This past August, as things were beginning to really heat up as far as inflationary and warranty pressures on wind farm developers like Ørsted and turbine manufacturers like Siemens Gamesa, most of the attention was focused on the whale killing sonar surveying off the New Jersey coast.
Learning about profits disappearing because of extraordinary problems with deliveries, cables, blades – whatever their issues were – or the nitty gritty of duking it out over already signed contractual agreements for rates increases can cause your eyes to glaze over.
But a leviathan washing up on a popular beach…and another and another and yet again, well – that catches greater population’s attention. They know they’ve never seen that before.
Thanks to popular pressure and an industry bleeding tremendous amounts of cash even with enormous government subsidies, the New Jersey projects went bust officially last week.
What I hadn’t seen in any of the reports at the time was that another project we’ve been watching here – Ørsted’s Skipjack 1 off the Maryland coast – was also suspended at the same time.
…And in Maryland, the company said it will reconfigure its planned Skipjack wind project, but did not provide any details.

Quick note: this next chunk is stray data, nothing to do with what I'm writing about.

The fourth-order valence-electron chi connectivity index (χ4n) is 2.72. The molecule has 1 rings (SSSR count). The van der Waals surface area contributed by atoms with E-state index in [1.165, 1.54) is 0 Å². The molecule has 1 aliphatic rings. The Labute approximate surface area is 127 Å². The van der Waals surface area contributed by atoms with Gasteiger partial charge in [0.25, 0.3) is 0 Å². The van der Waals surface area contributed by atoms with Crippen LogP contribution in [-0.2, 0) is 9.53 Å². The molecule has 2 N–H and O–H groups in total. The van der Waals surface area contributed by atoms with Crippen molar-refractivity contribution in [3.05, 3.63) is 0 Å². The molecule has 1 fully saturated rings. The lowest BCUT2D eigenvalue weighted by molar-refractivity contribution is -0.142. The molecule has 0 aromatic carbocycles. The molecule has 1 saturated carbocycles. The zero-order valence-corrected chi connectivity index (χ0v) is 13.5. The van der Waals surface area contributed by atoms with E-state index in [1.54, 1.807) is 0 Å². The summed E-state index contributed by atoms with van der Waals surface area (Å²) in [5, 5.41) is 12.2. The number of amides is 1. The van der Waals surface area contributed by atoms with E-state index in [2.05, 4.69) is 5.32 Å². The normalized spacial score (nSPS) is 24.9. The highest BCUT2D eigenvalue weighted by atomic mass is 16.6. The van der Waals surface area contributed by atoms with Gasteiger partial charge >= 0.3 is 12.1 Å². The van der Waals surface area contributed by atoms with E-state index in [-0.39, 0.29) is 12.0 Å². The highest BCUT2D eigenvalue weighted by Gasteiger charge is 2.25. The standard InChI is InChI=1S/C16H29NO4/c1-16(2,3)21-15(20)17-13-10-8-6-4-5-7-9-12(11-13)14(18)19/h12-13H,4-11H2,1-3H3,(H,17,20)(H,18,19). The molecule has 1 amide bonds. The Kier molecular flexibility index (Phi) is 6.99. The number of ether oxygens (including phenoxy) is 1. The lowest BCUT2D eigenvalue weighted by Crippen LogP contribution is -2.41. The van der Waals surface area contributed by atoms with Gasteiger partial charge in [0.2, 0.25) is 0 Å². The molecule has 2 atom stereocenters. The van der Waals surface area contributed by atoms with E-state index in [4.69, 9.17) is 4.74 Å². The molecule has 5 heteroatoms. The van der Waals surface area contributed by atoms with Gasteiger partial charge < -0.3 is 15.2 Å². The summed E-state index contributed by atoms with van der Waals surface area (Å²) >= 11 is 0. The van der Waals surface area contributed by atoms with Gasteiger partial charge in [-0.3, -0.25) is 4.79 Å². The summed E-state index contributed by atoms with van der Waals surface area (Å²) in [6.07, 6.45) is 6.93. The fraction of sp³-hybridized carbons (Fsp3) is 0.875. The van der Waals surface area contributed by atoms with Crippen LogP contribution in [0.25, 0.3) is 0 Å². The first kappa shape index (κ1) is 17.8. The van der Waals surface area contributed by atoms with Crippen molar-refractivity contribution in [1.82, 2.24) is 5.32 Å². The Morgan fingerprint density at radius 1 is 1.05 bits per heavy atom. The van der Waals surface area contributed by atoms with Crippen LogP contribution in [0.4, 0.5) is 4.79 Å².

And I’ll be danged if I can find out any more than that about it, but it does sound gloomy for the project, to say the least. What I DID find is pretty damn hilarious.
What does a Danish wind CEO do when his Green grifting catches up with him?
Orsted CEO Nipper rules out reviving Ocean Wind and warns on Skipjack walk-away
Mads Nipper blames permitting delays under Trump coupled with subsequent inflation and supply chain delays for turning projects unviable
Orsted CEO Mads Nipper has ruled out reviving the development of the Ocean Wind plans in the US at a later stage and warned the Danish utility could also “walk away” from the Skipjack offshore wind project.